Teaching 10 Year Olds About Veganism
So, I guess the first question I’d like to ask you all is have you heard of climate change before Right. And so what are the causes of climate change? Yeah. CO2. Great and where do CO2 come from? Yeah, absolutely. That’s a great answer. What else is a cause of climate change? Yeah. And where does methane come from? Yeah Caused by the digestion of animals–all the farts, right? Is that what you wanted to say? Exactly, yeah. So who here has heard the animals or animal farming has contributed to climate change? That’s great. So methane is even worse for the environment than co2. In fact, it could be anywhere between 20 to 26 times worse than carbon dioxide (conservative estimate). And we think about all these animals that we have that we farm: all the cows And the goats and the sheep and the fact they’re constantly consuming food and so they’re always digesting which means they’re always producing this gas. And then we take all their manure, all the feces that they pass for their digestion, and we use it for fertilizers for plants and for crops. Manure also releases toxic greenhouse gases like methane and also nitrous oxide as well Which is even worse for the environment. And we talked about the temperature’s rising and how that’s really bad for animals. And what about humans as well? What happens to humans that live in, say, the equator the really hot area of the world? What happened as the temperatures rise?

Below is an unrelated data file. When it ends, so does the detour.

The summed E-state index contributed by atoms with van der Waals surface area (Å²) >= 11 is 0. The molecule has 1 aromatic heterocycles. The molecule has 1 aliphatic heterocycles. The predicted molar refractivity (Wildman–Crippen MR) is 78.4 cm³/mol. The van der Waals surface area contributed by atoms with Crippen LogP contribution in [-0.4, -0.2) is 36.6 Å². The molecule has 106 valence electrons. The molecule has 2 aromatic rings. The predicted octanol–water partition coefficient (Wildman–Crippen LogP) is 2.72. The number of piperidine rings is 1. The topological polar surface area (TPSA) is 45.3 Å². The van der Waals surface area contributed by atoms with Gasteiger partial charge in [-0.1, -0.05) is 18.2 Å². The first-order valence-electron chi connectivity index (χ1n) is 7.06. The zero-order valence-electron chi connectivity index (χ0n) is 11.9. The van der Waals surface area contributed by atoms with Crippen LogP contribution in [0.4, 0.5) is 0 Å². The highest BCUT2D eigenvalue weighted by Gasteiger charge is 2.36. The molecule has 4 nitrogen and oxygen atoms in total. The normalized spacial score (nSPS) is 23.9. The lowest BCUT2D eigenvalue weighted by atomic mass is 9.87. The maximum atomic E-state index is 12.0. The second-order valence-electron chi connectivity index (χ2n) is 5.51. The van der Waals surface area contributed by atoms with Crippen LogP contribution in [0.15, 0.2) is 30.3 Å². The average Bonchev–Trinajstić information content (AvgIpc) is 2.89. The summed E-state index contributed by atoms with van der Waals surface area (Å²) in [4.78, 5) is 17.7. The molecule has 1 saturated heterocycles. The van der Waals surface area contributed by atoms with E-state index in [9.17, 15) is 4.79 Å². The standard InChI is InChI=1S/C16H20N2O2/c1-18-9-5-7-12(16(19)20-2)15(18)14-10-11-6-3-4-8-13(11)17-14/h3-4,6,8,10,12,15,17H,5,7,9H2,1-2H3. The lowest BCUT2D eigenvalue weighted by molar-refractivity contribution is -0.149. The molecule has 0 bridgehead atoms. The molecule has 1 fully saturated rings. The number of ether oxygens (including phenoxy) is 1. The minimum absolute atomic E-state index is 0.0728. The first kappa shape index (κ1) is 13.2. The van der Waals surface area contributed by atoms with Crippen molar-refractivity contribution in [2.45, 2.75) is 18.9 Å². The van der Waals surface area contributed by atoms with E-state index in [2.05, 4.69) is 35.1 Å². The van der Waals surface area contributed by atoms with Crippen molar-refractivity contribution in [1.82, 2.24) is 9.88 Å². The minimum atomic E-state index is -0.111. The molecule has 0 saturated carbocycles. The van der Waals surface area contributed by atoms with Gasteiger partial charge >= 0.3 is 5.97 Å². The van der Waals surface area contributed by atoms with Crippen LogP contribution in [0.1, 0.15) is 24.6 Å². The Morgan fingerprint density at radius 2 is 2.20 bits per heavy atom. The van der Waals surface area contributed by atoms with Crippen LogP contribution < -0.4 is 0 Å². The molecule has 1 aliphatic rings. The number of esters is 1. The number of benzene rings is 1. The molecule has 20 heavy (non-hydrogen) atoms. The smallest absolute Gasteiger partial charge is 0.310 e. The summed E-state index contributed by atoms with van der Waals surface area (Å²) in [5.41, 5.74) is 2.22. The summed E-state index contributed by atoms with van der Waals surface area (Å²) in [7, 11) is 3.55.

Go on. Yep, or, I guess another option would be that they move or they travel or they migrate. People have to move either further north or south and of course north makes more sense So they’ll come up to Europe into the North America. So we’re looking at the USA in Canada to try and find colder climates. Absolutely. But we have less resources because our planet is so hot. And apart from greenhouse gases, why is farming animals bad for the environment? Are there any other reasons? Yeah. Yeah, yes, so there’s the ethical argument as well which is why I went vegan to begin with and how animals are treated. And so that’s the thing about being–I guess the word is vegan, and we’ll come on to what that means in a minute –is that there’s so many reasons to live that way. But say so we have an area and that area is full of trees But we want to graze animals on that land or we want to build barns to put animals in What do we have to do with the trees? Yeah. Absolutely, so cut them down to make space. And what’s the problem with cutting down trees? Yeah. Less oxygen. And so we have a situation where we’re having to cut down huge amounts of trees and forests and land and habitats which is, you know, a bad thing because all those trees absorb all the carbon dioxide that we’re releasing through transportation and through other means. But at the same time were replacing those trees with animals that produce really bad greenhouse gases for our environments So it’s almost like we’re multiplying the problem by getting rid of a good thing and replacing it with a really really really bad thing. And so there was a study that was released last year. Well there were two studies last year. And the first one I want to talk about is the United Nations study. So who here heard about the study that said we had 12 years to avoid runaway climate change? Right. Everyone else? Everyone else hear that? Yeah. And so there was another study that was released last year, and this was a five-year study done by the University of Oxford in England and it’s the best study that’s ever been done about farming and the environment. And we were talking about land uses just then. And it said that 83% of all global farmland is used just for animal farming, alone. Yet it only provides us, we’ve said, 18% of our calories and around 30% of our protein worldwide. So we’re dedicating such huge amounts of land, but for such a small amount of our daily food, or unnecessary daily food, that we consumed globally. Obviously I’m talking alot about veganism. And so maybe we should establish: what does being vegan mean? Yeah. Yeah. Yeah, that’s right. No cheese… Only plants. I mean, the good thing about being vegan is we can make cheese and we can make ice creams and things like that from plants. But you’re right in saying that we don’t eat or buy anything that comes from an animal. So that’s no meat, dairy, eggs. There’s no leather, fur, wool, down. You know, clothing as well. So this study that I just said, from the University of Oxford, also revealed that if the world went vegan, or went to a plant-based diet, we could reduce the amount of agricultural land–so farming land that we needed–by 75%. We could still feed every human on this planet where we could reduce it by 75%, which means all of a sudden we have so much more land that we can dedicate to growing trees and growing hedgerows and woodlands and forest lands and restoring natural habitats, which would be so amazing for animals in the wild. But it’d also be good for absorbing those greenhouse gases that we desperately need to get rid of. Yeah. No, exactly. But the good thing about switching to a plant-based diet is it requires such um a lower amount of land. So think about it this way. So, if we have a cow, we need to feed that cow with food, right? And so do you think that the cow eats more food than a human on a daily basis? Probably, right? And so if we have billions of cows, but we also have billions of sheep that are also grazing all the time, we have billions of pigs and billions of chickens that are always needing to consume food, that means that we’re growing lots of food already and we’re using so much land just to produce this food for those animals that we kill. And so it’d be a better use of our land, and also the crops that we grow, if we took out the animals from the equation and just gave all that food straight to humans. Which means that if we do get to, say, 10 billion people by the year 2050, as its predicted that we might, we’d still be able to grow enough food to feed every mouth on the planet just with the land that we use now to feed the animals that we don’t necessarily have to eat. I mean, I guess the question is: do we have to eat animal products like meat, dairy, and eggs to live, or can we survive on plants? What do you think? Yeah Yeah, so we can get protein from plants. Do you think? Yeah. Can you tell me any sources of protein in the plant kingdom? Yeah. Soy is a good source of protein. What else? Beans is another good source of protein. Yeah. What’s that? Oh. tofu. Yeah, that’s a great. That’s alright. I didn’t know what so if it was before I was a vegan. So what we have to remember is that farmers only breed these animals into existence because we buy them. And so what’s going to happen is: if the world gradually shifts to a plant-based diet, it’s gonna be a very slow shift. So this is where we are now with vegans and this is where we are now with the number of animals that we breed. So what will happen is: as the number of vegans rises very slowly, probably over a period of decades, the number of animals we breed into existence will slowly decline as well, because farmers won’t breed animals that they can’t sell necessarily. Which means that by the time we get to a point where the majority of us may be a vegan or plant-based, we’ll have very few animals left that were breed into existence. Yeah. That’s a really good question That’s an amazing question. So one of the the problems that comes with an increase in veganism is obviously there’ll be less animal farmers because less people would be eating animals. And that’s not necessarily a good thing because these farmers have families to feed, and indeed themselves to feed. And they need to make money to live just as, you know, all our families do. And so the question becomes: what happens to these farmers if they no longer need to farm animals? And so there’s a couple of solutions to that and one of the first solutions would be that many animal farmers can switch to plant farming. So we could give them… So we give farmers something called tax subsidies which is basically money that we as people in society give to the government called tax. And so they give this tax money to, or some of it, to farmers to help them with their jobs. So we could give them some money but help them transition to plant farming. Some farmers wouldn’t be able to make the switch And so we have to find ways of accommodating for their lifestyle as well. And so there’s a couple of options for that. And one could be this idea of vertical farming. Has anyone heard of vertical farming before? Ah, no. So vertical farming is really exciting and what it means is that we can grow plants in big warehouses anywhere technically in the world. And so we have an issue now where we fly avocados from Mexico or Peru which isn’t very good for the environment at all. But what we could technically do, is we could grow avocados here in Holland or anywhere in the world in this vertical farming system because it’s all indoor and the farmers basically simulate what it would happen naturally. So this is where we could use renewable energy. So we have an issue now where we use fossil fuels for electricity and energy. But how about in the future, if we championed renewable energy? What we could do is create more sustainable forms of farming through plant farming, but also use renewable energy to make sure that technology is powered effectively and sustainably for the planet as well. What do you think about that? Yeah, it’s all a process. Isn’t it? It’s going to take a lot of time to get to that point. But of the fact the matter is: we’re starting to think about these ideas a little bit more and we’re starting to get to more of these conclusions. Yeah. Exactly, and we help them, you know. Farmers are struggling, say, as more people drink soy milk and almond milk and oat milk, for example. Dairy farmers won’t be able to sell as much milk. And so what we can do is we can say to them: “Look. Why don’t you start producing oats or soya or something like that? And then you can join this growing market of plant-based milks and then you won’t have to worry so much about the money in the future.” But it’ll be a gradual shift. It not gonna happen overnight, which means that we’ll be able to have time to accommodate and help farmers as much as we possibly can as a society. But those are really excellent questions. Part of why I’m here this week and part of the vegetarian week in general on campus or in school is just to raise a bit of awareness about how our food does impact our environment and how actually what we three times a day can be potentially really damaging and we don’t even think about it and don’t know about it because we just do it every single day without necessarily thinking about it. And so I want you to imagine there’s a big lake in front of me, or a pond. What happens if we drop a drop of water into the pond? Yeah Makes a ripple. And then what happens to that ripple? Gets bigger. And so I want you to think of yourself as a drop of water and I want you to think of the world as being this pond. And so every time that you make a decision to help the environment–and that could be buying the vegan sandwich at lunch– what that does is: that means that you’re dropping into that pond. And that one impact or that one action may not seem that significant because the pond’s full of water. But actually what you do is you cause a ripple and that ripple gets larger and larger. And then if you talk to more people and influence more people and obviously your best friends buying that vegan sandwich, their ripple gets larger and larger and larger. And so that one drop of water may not seem like it has that much impact. Yeah, exactly. But then imagine if there’s a hundred drops of water and that effect becomes bigger and bigger and bigger. But that one drop of water can change the landscape of the pond. And so think of yourself as a drop of water that has the capacity and the ability to change how the world looks, just by making simple choices every single day with the abilities that you have. I think it’s quite apparent.